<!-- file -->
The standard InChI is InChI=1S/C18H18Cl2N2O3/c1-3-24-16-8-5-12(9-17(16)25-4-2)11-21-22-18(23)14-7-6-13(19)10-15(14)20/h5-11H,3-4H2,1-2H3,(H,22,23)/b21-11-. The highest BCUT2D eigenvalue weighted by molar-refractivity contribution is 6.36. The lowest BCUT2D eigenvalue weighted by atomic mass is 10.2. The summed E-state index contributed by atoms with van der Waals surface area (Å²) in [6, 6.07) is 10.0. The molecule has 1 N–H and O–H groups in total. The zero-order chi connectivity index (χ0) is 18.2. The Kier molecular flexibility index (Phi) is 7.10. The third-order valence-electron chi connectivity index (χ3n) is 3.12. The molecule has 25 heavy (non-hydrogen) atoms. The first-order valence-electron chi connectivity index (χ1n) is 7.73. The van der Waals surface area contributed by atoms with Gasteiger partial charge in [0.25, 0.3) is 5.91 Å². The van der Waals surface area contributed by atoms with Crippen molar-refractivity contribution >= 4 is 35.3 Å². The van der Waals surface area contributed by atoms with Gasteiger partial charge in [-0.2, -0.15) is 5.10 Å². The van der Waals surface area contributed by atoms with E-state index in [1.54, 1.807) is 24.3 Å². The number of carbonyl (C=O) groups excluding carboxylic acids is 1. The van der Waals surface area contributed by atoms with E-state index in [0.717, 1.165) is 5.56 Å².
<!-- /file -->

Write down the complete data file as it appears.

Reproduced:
The standard InChI is InChI=1S/C18H18Cl2N2O3/c1-3-24-16-8-5-12(9-17(16)25-4-2)11-21-22-18(23)14-7-6-13(19)10-15(14)20/h5-11H,3-4H2,1-2H3,(H,22,23)/b21-11-. The highest BCUT2D eigenvalue weighted by molar-refractivity contribution is 6.36. The lowest BCUT2D eigenvalue weighted by atomic mass is 10.2. The summed E-state index contributed by atoms with van der Waals surface area (Å²) in [6, 6.07) is 10.0. The molecule has 1 N–H and O–H groups in total. The zero-order chi connectivity index (χ0) is 18.2. The Kier molecular flexibility index (Phi) is 7.10. The third-order valence-electron chi connectivity index (χ3n) is 3.12. The molecule has 25 heavy (non-hydrogen) atoms. The first-order valence-electron chi connectivity index (χ1n) is 7.73. The van der Waals surface area contributed by atoms with Gasteiger partial charge in [0.25, 0.3) is 5.91 Å². The van der Waals surface area contributed by atoms with Crippen molar-refractivity contribution >= 4 is 35.3 Å². The van der Waals surface area contributed by atoms with Gasteiger partial charge in [-0.2, -0.15) is 5.10 Å². The van der Waals surface area contributed by atoms with E-state index in [1.54, 1.807) is 24.3 Å². The number of carbonyl (C=O) groups excluding carboxylic acids is 1. The van der Waals surface area contributed by atoms with E-state index in [0.717, 1.165) is 5.56 Å².